Solitary intraosseous orbital myofibroma in four cases
ABSTRACT To report four pediatric cases of a bone-destructive orbital tumor that proved to be a benign solitary intraosseous myofibroma.
Four children, aged 1, 7, 11, and 72 months, developed eyelid fullness or slight proptosis. A solitary intraosseous mass was detected in the inferior (n = 2), superotemporal (n = 1), and supranasal (n = 1) orbital walls. On CT, the mass showed bone destruction. On MRI, the mass appeared circumscribed within a shell of normal surrounding bone and with features of isointensity on T1-weighted images, intense homogeneous gadolinium enhancement, and midrange signal on T2-weighted images. Complete surgical excision of the mass in each case was performed.
On histopathologic examination, the tumors were characterized by whorls and bands of plump myoid cells with eosinophilic cytoplasm consistent with myofibroblasts, sometimes associated with a hemangiopericytoma-like vascular pattern. The diagnosis was also supported by immunohistochemical studies showing positive immunoreactivity for vimentin and smooth muscle actin. None of the patients have shown recurrence in follow-up ranging from 6 months to 3 years.
Myofibroma is a benign tumor that can occur in the orbital bony wall of children. It can manifest as a bone destructive mass and can simulate a malignant process.
- SourceAvailable from: Ann-Cathrine Larsen
Acta ophthalmologica 10/2010; 89(7):e600-1. DOI:10.1111/j.1755-3768.2010.02003.x · 2.51 Impact Factor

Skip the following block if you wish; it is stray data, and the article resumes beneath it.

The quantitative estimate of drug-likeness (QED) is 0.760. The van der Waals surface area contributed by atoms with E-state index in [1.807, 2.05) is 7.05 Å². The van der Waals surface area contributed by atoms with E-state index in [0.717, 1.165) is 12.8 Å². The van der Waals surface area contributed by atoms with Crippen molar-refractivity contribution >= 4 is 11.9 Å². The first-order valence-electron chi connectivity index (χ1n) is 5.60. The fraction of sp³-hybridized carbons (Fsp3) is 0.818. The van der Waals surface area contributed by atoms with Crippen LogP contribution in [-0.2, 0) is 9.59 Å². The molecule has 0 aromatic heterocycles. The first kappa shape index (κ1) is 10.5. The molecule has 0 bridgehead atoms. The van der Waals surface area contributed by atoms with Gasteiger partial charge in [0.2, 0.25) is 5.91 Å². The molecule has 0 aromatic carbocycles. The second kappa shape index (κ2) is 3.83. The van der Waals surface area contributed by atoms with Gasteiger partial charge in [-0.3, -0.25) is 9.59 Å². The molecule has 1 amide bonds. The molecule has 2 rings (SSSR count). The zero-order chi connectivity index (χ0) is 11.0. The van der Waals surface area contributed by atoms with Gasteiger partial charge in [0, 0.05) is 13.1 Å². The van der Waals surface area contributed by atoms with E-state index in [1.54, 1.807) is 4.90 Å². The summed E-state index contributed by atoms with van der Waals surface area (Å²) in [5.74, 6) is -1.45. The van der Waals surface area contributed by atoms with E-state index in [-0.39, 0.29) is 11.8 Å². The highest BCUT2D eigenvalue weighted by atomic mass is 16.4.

- "Solitary myofibroma is usually a nontender and painless tumour, with or without orbital bone involvement, and can be rapidly progressing or slow growing (Chung & Enzinger 1981; Persaud et al. 2006; Rodrigues et al. 2006). The clinical and histopathological differential diagnoses of infantile myofibroma include solitary fibrous tumour, nodular fasciitis, fibrous histiocytoma , haemangiopericytoma, leiomyoma and leiomyosarcoma (Bernardini et al. 2003; Rodrigues et al. 2006). These conditions share a number of characteristics, but some immunohistological difference helps in the differential diagnosis. "
- Journal of AAPOS: the official publication of the American Association for Pediatric Ophthalmology and Strabismus / American Association for Pediatric Ophthalmology and Strabismus 06/2010; 14(3):203-4. DOI:10.1016/j.jaapos.2010.05.001 · 1.14 Impact Factor
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ABSTRACT: A 47-year-old male with history of schizophrenia developed painful proptosis and vision loss. Computed Tomography revealed a bone-destructive mass with encroachment on the orbit and compression of the right eye. Superolateral orbitotomy and biopsy revealed a lesion composed of a mixture of spindled and epithelioid cells without significant cytologic atypia or mitotic rate. Immunohistochemical stains were positive for vimentin and multifocally for smooth muscle actin, supporting the diagnosis of orbital myofibroma. Although orbital myofibromas typically present during childhood, they may occur in older patients and act as an expanding mass causing compression of adjacent structures.Orbit (Amsterdam, Netherlands) 02/2012; 31(1):21-3. DOI:10.3109/01676830.2011.605501